Biomass Yield of Short-Rotation Platanus Species in Greece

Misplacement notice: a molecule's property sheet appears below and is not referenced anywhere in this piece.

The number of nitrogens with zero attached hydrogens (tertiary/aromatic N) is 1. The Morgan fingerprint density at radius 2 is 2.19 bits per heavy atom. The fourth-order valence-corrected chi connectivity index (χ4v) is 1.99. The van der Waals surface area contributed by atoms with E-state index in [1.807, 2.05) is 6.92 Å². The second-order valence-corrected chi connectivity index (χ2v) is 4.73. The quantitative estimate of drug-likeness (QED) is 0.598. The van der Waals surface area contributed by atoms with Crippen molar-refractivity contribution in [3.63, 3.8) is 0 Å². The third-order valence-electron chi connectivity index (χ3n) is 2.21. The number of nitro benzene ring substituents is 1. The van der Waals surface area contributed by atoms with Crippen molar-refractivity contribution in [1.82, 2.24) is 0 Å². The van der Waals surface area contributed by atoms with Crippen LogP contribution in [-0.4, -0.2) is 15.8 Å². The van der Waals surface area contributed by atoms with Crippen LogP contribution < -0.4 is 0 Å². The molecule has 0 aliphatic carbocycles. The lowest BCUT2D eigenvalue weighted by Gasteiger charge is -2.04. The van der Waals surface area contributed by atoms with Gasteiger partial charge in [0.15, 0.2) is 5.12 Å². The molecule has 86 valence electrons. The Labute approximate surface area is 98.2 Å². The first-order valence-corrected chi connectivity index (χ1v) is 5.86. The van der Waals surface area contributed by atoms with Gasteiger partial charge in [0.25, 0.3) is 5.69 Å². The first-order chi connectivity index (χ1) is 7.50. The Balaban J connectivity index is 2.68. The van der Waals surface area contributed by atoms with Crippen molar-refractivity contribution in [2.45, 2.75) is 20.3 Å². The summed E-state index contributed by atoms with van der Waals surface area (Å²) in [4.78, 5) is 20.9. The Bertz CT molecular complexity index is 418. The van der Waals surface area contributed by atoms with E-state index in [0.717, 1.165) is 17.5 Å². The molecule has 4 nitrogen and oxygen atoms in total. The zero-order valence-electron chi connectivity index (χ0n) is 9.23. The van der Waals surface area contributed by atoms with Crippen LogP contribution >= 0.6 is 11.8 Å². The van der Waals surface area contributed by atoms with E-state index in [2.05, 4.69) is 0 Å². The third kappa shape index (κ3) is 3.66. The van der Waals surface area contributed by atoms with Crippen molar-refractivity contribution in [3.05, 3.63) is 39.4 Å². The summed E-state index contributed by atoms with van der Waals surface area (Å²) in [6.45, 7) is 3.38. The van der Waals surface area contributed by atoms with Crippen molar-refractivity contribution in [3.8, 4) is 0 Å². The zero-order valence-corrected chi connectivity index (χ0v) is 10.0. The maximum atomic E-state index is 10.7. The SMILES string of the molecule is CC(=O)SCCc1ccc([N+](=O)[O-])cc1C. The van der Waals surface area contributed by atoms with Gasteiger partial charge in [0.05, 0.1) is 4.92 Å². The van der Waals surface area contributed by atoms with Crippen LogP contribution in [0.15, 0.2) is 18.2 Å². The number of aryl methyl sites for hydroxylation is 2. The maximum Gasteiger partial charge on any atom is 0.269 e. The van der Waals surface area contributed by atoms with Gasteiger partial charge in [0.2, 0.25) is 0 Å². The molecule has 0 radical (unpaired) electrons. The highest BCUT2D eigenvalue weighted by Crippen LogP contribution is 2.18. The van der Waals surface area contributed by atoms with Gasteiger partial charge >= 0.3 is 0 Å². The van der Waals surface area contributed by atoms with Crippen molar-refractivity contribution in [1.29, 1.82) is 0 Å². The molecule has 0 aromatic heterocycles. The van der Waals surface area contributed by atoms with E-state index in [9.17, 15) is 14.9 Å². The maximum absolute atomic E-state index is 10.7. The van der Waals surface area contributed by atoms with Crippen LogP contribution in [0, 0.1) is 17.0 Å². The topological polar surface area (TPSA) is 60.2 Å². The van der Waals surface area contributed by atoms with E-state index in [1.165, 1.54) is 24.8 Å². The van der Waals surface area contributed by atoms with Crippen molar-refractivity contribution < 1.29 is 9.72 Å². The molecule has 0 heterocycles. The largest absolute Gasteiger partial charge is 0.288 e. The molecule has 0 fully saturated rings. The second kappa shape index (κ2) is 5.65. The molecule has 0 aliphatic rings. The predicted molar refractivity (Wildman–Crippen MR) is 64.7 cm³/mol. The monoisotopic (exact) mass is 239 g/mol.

Short-rotation and intensive culture of American sycamore (Platanus occidentalis L.) has gained considerable interest since its inception by McAlpine et al (1966). The system calls for plantations by seedlings or cuttings in close spacing, which can be harvested by machines repeatedly on cycles of 3 to 5 years. After each harvest, of the above-ground portions of the trees, the stumps remain intact and resprout, thus regenerating the plantation. This process can be repeated 4–5 times and then should start by new planting all over again. It is difficult to define close spacing, because so many alternatives have been suggested, but as it comes out from the published data, any arrangement that provides less than one square meter of growing space to each stool is very close (Steinbeck 1980). The trend, in American short-rotation forestry research, is towards longer rotations and wider spacings.
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